3. Stimulants such as Adderall, Concerta, Ritalin and more.

All of these drugs have proven medical uses and can help people live better and more fulfilling lives. All of these drugs can be abused and lead to serious physical and mental health problems, possibly death.

Since trying to cover all abused prescription drugs in one article is futile, we’ll focus on examining the signs of addiction and the severity of their withdrawal symptoms for two commonly abused drugs here in the UK – codeine and pregabalin.

Why Codeine and Pregabalin?

UK physicians prescribe both codeine and pregabalin for a range of ailments. Codeine is used as a moderate-to-severe pain medication and is classified as an opioid analgesic (painkiller), while Pregabalin is an anticonvulsant or antiepileptic medication used in the treatment of certain types of nerve pain. It also has a mood-stabilising effect, opening itself up to abuse.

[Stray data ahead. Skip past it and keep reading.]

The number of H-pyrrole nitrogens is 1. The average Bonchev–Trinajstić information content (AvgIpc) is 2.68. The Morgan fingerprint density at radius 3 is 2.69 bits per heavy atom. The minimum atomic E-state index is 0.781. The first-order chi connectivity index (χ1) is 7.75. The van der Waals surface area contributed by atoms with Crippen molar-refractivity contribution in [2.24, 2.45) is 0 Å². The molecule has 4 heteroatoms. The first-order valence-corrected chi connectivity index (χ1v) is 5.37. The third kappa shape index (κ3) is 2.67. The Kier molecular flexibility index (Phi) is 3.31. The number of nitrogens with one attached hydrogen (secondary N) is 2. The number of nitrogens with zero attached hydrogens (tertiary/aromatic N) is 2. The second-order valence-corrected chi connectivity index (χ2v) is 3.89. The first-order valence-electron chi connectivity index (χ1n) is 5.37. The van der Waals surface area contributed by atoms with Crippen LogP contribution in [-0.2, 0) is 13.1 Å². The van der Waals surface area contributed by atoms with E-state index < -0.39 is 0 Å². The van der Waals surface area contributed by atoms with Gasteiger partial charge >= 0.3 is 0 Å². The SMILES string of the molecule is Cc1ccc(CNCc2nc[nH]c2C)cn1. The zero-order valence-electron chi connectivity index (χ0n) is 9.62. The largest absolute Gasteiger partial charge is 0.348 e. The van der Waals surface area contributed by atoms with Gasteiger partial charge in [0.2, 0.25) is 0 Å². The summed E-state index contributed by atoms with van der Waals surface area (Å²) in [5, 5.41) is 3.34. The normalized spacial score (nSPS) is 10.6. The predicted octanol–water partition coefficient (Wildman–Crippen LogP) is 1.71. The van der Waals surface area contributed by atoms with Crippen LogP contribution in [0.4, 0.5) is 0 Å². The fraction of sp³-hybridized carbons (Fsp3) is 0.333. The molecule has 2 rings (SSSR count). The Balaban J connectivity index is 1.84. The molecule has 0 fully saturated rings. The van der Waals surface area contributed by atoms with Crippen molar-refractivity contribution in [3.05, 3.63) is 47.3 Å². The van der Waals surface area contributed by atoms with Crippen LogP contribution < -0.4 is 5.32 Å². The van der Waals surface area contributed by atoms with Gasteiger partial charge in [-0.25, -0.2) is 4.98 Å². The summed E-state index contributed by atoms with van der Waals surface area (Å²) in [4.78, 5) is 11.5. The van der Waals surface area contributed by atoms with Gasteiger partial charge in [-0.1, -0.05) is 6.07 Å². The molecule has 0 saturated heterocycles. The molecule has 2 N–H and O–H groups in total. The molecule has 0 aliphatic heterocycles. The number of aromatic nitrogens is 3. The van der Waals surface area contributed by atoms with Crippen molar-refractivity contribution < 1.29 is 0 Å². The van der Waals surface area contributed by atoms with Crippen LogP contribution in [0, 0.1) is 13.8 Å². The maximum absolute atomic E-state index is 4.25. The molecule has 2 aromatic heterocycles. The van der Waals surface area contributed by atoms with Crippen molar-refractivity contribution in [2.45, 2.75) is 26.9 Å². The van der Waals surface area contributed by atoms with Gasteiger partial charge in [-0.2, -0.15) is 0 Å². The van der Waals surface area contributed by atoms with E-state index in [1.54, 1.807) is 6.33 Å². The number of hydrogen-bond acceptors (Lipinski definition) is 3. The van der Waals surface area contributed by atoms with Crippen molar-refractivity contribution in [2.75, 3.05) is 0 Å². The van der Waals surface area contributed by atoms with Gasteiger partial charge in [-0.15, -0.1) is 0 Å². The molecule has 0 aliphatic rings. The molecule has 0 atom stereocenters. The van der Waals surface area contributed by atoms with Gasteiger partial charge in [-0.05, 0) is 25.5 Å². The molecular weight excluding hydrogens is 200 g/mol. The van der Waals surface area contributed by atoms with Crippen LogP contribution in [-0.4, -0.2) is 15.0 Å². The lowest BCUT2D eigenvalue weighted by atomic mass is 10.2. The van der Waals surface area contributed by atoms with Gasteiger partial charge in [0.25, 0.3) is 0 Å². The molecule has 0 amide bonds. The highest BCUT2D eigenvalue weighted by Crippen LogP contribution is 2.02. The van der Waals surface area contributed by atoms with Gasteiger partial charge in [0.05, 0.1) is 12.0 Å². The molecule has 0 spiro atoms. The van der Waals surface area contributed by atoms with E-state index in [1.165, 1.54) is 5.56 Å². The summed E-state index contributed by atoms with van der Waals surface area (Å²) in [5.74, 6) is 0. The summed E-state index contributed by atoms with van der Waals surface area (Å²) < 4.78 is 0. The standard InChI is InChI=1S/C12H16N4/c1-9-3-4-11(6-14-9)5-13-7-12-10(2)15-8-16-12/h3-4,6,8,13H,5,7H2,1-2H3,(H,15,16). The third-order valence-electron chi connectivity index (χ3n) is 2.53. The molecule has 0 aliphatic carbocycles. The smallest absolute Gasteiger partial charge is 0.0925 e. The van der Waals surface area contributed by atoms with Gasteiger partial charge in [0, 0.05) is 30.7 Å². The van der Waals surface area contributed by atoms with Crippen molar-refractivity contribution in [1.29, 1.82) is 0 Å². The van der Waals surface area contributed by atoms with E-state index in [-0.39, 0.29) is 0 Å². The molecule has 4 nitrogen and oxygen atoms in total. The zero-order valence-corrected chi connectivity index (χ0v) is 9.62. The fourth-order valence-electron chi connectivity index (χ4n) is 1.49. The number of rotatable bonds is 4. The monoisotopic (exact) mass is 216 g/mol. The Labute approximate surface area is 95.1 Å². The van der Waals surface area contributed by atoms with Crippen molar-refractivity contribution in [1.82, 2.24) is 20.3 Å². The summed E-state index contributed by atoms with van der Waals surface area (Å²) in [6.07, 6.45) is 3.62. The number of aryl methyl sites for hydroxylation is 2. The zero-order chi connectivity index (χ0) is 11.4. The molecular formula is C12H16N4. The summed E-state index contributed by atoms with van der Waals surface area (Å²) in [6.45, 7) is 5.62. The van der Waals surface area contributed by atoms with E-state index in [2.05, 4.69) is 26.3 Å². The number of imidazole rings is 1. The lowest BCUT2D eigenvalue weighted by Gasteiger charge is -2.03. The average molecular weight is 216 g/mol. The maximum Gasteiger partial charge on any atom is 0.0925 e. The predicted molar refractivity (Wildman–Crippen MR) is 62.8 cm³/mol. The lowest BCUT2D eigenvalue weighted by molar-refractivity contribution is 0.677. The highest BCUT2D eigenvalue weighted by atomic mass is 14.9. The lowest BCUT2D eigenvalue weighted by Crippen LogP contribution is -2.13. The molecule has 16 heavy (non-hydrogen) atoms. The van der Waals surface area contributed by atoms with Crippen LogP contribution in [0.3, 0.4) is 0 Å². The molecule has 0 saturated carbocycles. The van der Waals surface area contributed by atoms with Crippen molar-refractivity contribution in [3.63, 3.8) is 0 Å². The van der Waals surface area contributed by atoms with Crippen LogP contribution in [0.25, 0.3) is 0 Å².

With more than 20 years of experience in helping people break free from their addictions, Gladstones Clinic has helped a large number of clients overcome their prescription drug addictions, many of them addicted to codeine and pregabalin. Since these two drugs have different medical classifications, they’re good examples to look at when learning about prescription drug addiction.